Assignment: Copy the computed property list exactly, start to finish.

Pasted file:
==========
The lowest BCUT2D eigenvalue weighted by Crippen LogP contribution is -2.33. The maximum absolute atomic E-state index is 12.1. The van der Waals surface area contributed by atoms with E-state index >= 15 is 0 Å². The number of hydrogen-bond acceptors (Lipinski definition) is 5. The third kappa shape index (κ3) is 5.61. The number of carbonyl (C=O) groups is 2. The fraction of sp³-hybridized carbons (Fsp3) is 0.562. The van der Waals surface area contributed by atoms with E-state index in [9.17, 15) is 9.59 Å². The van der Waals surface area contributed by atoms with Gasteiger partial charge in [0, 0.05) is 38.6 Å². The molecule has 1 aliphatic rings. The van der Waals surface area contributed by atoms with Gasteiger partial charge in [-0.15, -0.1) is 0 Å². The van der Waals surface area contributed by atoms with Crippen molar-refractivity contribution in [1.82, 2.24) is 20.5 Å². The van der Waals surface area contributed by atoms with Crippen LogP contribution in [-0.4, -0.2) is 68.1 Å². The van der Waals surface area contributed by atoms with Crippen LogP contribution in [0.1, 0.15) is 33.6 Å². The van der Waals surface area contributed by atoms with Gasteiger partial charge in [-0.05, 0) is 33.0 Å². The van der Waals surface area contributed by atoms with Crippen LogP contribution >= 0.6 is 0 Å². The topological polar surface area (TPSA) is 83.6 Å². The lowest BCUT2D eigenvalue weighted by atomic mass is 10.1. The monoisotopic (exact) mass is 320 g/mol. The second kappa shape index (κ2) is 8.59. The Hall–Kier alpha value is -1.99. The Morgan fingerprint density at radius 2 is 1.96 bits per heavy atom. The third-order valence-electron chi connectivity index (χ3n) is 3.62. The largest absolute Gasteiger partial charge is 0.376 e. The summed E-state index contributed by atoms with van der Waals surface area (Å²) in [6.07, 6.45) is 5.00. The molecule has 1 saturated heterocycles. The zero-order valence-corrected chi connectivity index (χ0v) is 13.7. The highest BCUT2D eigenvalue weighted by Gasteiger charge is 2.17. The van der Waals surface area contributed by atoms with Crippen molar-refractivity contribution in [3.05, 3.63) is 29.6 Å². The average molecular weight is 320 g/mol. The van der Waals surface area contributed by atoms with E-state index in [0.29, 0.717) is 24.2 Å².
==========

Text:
The lowest BCUT2D eigenvalue weighted by Crippen LogP contribution is -2.33. The maximum absolute atomic E-state index is 12.1. The van der Waals surface area contributed by atoms with E-state index >= 15 is 0 Å². The number of hydrogen-bond acceptors (Lipinski definition) is 5. The third kappa shape index (κ3) is 5.61. The number of carbonyl (C=O) groups is 2. The fraction of sp³-hybridized carbons (Fsp3) is 0.562. The van der Waals surface area contributed by atoms with E-state index in [9.17, 15) is 9.59 Å². The van der Waals surface area contributed by atoms with Gasteiger partial charge in [0, 0.05) is 38.6 Å². The molecule has 1 aliphatic rings. The van der Waals surface area contributed by atoms with Gasteiger partial charge in [-0.15, -0.1) is 0 Å². The van der Waals surface area contributed by atoms with Crippen molar-refractivity contribution in [1.82, 2.24) is 20.5 Å². The van der Waals surface area contributed by atoms with Crippen LogP contribution in [-0.4, -0.2) is 68.1 Å². The van der Waals surface area contributed by atoms with Crippen LogP contribution in [0.1, 0.15) is 33.6 Å². The van der Waals surface area contributed by atoms with Gasteiger partial charge in [-0.05, 0) is 33.0 Å². The van der Waals surface area contributed by atoms with Crippen LogP contribution >= 0.6 is 0 Å². The topological polar surface area (TPSA) is 83.6 Å². The lowest BCUT2D eigenvalue weighted by atomic mass is 10.1. The monoisotopic (exact) mass is 320 g/mol. The second kappa shape index (κ2) is 8.59. The Hall–Kier alpha value is -1.99. The Morgan fingerprint density at radius 2 is 1.96 bits per heavy atom. The third-order valence-electron chi connectivity index (χ3n) is 3.62. The largest absolute Gasteiger partial charge is 0.376 e. The summed E-state index contributed by atoms with van der Waals surface area (Å²) in [6.07, 6.45) is 5.00. The molecule has 1 saturated heterocycles. The zero-order valence-corrected chi connectivity index (χ0v) is 13.7. The highest BCUT2D eigenvalue weighted by Gasteiger charge is 2.17. The van der Waals surface area contributed by atoms with Crippen molar-refractivity contribution in [3.05, 3.63) is 29.6 Å². The average molecular weight is 320 g/mol. The van der Waals surface area contributed by atoms with E-state index in [0.29, 0.717) is 24.2 Å².